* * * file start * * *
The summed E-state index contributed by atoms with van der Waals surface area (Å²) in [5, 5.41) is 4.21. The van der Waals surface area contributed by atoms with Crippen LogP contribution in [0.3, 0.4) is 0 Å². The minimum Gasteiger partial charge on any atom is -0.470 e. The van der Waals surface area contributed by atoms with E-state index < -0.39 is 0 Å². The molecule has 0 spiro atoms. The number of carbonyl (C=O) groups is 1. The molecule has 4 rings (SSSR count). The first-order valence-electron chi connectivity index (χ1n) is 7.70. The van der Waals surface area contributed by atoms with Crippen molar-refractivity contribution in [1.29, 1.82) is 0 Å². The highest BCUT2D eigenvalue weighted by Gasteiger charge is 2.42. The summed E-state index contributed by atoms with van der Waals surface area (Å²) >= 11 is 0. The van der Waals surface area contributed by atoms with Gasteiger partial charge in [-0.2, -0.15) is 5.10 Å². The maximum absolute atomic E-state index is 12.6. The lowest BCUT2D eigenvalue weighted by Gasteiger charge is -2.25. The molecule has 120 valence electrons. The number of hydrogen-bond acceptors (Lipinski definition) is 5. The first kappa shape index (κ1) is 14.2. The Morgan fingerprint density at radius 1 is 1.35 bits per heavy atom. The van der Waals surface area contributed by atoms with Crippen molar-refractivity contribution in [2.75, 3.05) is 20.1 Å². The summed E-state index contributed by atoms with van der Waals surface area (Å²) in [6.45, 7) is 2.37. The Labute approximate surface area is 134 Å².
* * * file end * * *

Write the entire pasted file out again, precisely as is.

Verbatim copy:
The summed E-state index contributed by atoms with van der Waals surface area (Å²) in [5, 5.41) is 4.21. The van der Waals surface area contributed by atoms with Crippen LogP contribution in [0.3, 0.4) is 0 Å². The minimum Gasteiger partial charge on any atom is -0.470 e. The van der Waals surface area contributed by atoms with E-state index < -0.39 is 0 Å². The molecule has 0 spiro atoms. The number of carbonyl (C=O) groups is 1. The molecule has 4 rings (SSSR count). The first-order valence-electron chi connectivity index (χ1n) is 7.70. The van der Waals surface area contributed by atoms with Crippen molar-refractivity contribution in [1.29, 1.82) is 0 Å². The highest BCUT2D eigenvalue weighted by Gasteiger charge is 2.42. The summed E-state index contributed by atoms with van der Waals surface area (Å²) >= 11 is 0. The van der Waals surface area contributed by atoms with Gasteiger partial charge in [-0.2, -0.15) is 5.10 Å². The maximum absolute atomic E-state index is 12.6. The lowest BCUT2D eigenvalue weighted by Gasteiger charge is -2.25. The molecule has 120 valence electrons. The number of hydrogen-bond acceptors (Lipinski definition) is 5. The first kappa shape index (κ1) is 14.2. The Morgan fingerprint density at radius 1 is 1.35 bits per heavy atom. The van der Waals surface area contributed by atoms with Crippen molar-refractivity contribution in [2.75, 3.05) is 20.1 Å². The summed E-state index contributed by atoms with van der Waals surface area (Å²) in [6.45, 7) is 2.37. The Labute approximate surface area is 134 Å².